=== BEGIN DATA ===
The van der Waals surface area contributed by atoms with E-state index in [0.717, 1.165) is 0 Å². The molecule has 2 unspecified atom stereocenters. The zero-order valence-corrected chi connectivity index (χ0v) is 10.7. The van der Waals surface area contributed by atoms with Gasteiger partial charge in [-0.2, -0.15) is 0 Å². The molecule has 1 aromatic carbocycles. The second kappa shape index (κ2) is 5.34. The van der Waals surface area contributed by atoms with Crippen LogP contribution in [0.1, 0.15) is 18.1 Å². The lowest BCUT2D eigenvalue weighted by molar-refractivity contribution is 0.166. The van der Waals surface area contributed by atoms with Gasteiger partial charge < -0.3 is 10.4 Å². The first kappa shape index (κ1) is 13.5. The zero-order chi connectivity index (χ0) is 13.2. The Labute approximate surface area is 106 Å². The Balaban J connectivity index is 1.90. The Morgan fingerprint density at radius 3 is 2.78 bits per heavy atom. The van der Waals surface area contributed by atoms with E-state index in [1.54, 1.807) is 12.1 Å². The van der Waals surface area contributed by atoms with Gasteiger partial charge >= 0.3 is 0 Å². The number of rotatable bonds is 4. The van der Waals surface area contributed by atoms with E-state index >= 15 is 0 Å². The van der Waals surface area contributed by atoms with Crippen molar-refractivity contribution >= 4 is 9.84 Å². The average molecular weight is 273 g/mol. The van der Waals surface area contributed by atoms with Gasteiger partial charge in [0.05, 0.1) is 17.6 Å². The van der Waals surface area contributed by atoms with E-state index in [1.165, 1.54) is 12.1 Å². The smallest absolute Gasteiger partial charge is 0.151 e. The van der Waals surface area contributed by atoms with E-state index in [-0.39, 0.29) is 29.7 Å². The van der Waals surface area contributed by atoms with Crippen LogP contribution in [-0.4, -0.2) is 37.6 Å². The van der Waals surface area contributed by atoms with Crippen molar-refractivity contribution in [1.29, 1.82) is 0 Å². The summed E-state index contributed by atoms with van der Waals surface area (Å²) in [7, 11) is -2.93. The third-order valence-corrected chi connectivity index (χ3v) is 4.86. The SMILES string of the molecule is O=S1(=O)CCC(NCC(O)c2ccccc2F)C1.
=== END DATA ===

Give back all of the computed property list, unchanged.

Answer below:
The van der Waals surface area contributed by atoms with E-state index in [0.717, 1.165) is 0 Å². The molecule has 2 unspecified atom stereocenters. The zero-order valence-corrected chi connectivity index (χ0v) is 10.7. The van der Waals surface area contributed by atoms with Gasteiger partial charge in [-0.2, -0.15) is 0 Å². The molecule has 1 aromatic carbocycles. The second kappa shape index (κ2) is 5.34. The van der Waals surface area contributed by atoms with Crippen LogP contribution in [0.1, 0.15) is 18.1 Å². The lowest BCUT2D eigenvalue weighted by molar-refractivity contribution is 0.166. The van der Waals surface area contributed by atoms with Gasteiger partial charge < -0.3 is 10.4 Å². The first kappa shape index (κ1) is 13.5. The zero-order chi connectivity index (χ0) is 13.2. The Labute approximate surface area is 106 Å². The Balaban J connectivity index is 1.90. The Morgan fingerprint density at radius 3 is 2.78 bits per heavy atom. The van der Waals surface area contributed by atoms with E-state index in [1.54, 1.807) is 12.1 Å². The van der Waals surface area contributed by atoms with Gasteiger partial charge >= 0.3 is 0 Å². The number of rotatable bonds is 4. The van der Waals surface area contributed by atoms with E-state index >= 15 is 0 Å². The van der Waals surface area contributed by atoms with Crippen molar-refractivity contribution >= 4 is 9.84 Å². The average molecular weight is 273 g/mol. The van der Waals surface area contributed by atoms with Gasteiger partial charge in [0.05, 0.1) is 17.6 Å². The van der Waals surface area contributed by atoms with E-state index in [1.165, 1.54) is 12.1 Å². The smallest absolute Gasteiger partial charge is 0.151 e. The van der Waals surface area contributed by atoms with E-state index in [-0.39, 0.29) is 29.7 Å². The van der Waals surface area contributed by atoms with Crippen LogP contribution in [-0.4, -0.2) is 37.6 Å². The van der Waals surface area contributed by atoms with Crippen molar-refractivity contribution in [1.29, 1.82) is 0 Å². The summed E-state index contributed by atoms with van der Waals surface area (Å²) in [7, 11) is -2.93. The third-order valence-corrected chi connectivity index (χ3v) is 4.86. The SMILES string of the molecule is O=S1(=O)CCC(NCC(O)c2ccccc2F)C1.